An additional finding from our data is the large variability of the distance from the anterior liver to the RA/IVC junction, which measured 8.5 ± 2.2 cm with a range of 2.4–12.4 mm Hg. Figure 3 is a reconstructed image developed in a sagittal plane through the RA/IVC. This illustrates that a reference transducer zeroed at the level of the RA is well below the level of most of the liver parenchyma. If the true CVP was 5 mm Hg, >86% (1SD) of patients are at risk of VAE with anterior liver resection.
One possible approach to minimize the risks of hemorrhage and VAE is to zero the transducer relative to the surgical site, which to our knowledge has not been described previously. We suggest 2 ways this can be accomplished. First, by evaluating the liver images and collaborating with the surgeon, the resection depth can be delineated. The transducer can then be placed at the approximate level of the resection. A second method involves passing a sterile transducer tubing to the surgeon and then zeroing the transducer to the anterior-most resection site. This is analogous to what is sometimes done in cardiac surgery when a transducer is zeroed to a location in the surgical field. This would provide the operative team with a more exact hepatic venous pressure at the site of resection to more precisely manage the concerns of hemorrhage and VAE.
Because of the standardized practice of positioning the arms above the head during radiographic imaging for a chest CT, we were unable to obtain the phlebostatic points located in the midaxillary line between the fourth and fifth ribs. This arm positioning altered the anatomy by displacing the phlebostatic point in an anterior and cephalad direction. Surgeons and anesthesiologists vary in their preference for arm positioning during hepatic surgery: tucked, out approximately 90°, or flexed and wedged (surrender position with elbows anterior to the ears) are all possible arm positions. This increases the variability in external landmarks based on arm position and internal landmarks based on RA/IVC position relative to a reference point.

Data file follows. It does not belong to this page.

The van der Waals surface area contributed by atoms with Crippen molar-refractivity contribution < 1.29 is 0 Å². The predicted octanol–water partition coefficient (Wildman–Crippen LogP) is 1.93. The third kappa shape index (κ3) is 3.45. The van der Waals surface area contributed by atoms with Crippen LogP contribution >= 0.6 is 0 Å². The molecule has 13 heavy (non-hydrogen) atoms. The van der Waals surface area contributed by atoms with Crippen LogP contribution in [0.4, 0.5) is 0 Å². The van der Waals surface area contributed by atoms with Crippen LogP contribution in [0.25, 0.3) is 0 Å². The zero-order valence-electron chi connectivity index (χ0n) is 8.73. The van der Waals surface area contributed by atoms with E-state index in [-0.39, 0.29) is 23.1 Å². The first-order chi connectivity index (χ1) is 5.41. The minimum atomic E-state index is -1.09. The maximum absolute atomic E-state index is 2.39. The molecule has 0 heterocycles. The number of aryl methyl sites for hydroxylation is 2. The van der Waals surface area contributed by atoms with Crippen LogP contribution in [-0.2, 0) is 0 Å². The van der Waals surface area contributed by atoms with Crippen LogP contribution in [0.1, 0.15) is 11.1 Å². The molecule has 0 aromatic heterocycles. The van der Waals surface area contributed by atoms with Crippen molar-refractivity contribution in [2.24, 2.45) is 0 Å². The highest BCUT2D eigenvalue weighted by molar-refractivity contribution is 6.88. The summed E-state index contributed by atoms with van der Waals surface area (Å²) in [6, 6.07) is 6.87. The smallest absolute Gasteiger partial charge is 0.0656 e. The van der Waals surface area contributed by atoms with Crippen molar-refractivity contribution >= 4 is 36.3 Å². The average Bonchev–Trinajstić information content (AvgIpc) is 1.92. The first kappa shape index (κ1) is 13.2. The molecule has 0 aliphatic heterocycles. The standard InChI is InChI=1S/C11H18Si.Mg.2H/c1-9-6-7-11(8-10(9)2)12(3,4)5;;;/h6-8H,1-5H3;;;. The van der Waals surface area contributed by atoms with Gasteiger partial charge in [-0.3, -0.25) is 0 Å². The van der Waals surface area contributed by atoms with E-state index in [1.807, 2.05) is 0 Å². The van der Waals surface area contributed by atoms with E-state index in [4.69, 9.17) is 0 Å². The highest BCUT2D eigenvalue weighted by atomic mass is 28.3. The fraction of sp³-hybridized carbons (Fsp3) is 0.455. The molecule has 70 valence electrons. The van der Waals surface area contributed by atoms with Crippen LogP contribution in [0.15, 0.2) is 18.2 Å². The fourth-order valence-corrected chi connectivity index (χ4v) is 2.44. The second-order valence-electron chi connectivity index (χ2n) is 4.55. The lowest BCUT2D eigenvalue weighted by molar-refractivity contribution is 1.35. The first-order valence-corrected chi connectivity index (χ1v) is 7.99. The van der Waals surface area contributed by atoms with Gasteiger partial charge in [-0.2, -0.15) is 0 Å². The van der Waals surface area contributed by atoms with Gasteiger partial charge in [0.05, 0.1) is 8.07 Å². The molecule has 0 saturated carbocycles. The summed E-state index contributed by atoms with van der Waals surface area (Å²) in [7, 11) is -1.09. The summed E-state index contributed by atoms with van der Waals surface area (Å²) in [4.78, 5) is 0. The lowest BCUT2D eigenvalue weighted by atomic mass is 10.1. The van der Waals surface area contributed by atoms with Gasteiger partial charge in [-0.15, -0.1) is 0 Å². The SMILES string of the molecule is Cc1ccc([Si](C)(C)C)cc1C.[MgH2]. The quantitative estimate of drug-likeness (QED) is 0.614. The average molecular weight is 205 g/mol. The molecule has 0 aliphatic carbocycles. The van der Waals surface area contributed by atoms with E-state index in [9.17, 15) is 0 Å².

Liver measurements performed with an intact abdomen may differ during laparotomy or laparoscopy. Surgical retraction during open hepatectomy may also slightly change the AP diameter, but in an organ with our reported mean AP diameter of 18 cm, we believe this would have minimal effect. The most appropriate zero reference level may not be constant over the course of the surgical procedure but may be dynamically affected by the use of retractors, intravascular volume status changes (relative to hepatic compliance), and the progress of the surgical procedure itself, which may require occasional transducer height readjustment, as the actual surgical site may progress along the AP axis during major resections. Kaspersen et al.28 reported a mean accuracy of 13 mm comparing perioperative CTs for guiding intraabdominal surgical procedures to intraoperative ultrasound measurements. In addition, blood volume and disease states (e.g., cirrhosis) may change the shape of the liver and slightly affect size measurements. In a laparoscopic porcine model, liver deformation associated with peritoneal insufflation in the AP plane is quite small.29 All of these various effects are on a small scale compared with the much larger variable, i.e., the AP liver diameter itself.
The significant variability in AP liver diameter coupled with a large disparity in the liver surgical site suggests that we rethink the zero reference point for CVP monitoring. By considering the actual hepatic venous pressure itself rather than a poor proxy for it (i.e., the CVP), we can minimize the risks of VAE and massive hemorrhage. This may be done by either incorporating information from the imaging studies of the liver along with collaboration with the surgeon, or by zero-referencing the transducer on the field at the anticipated apex of the surgical site.
The authors thank Amanda Smith for drawing Figure 2 and Galey Gravenstein for reconstructing Figure 3.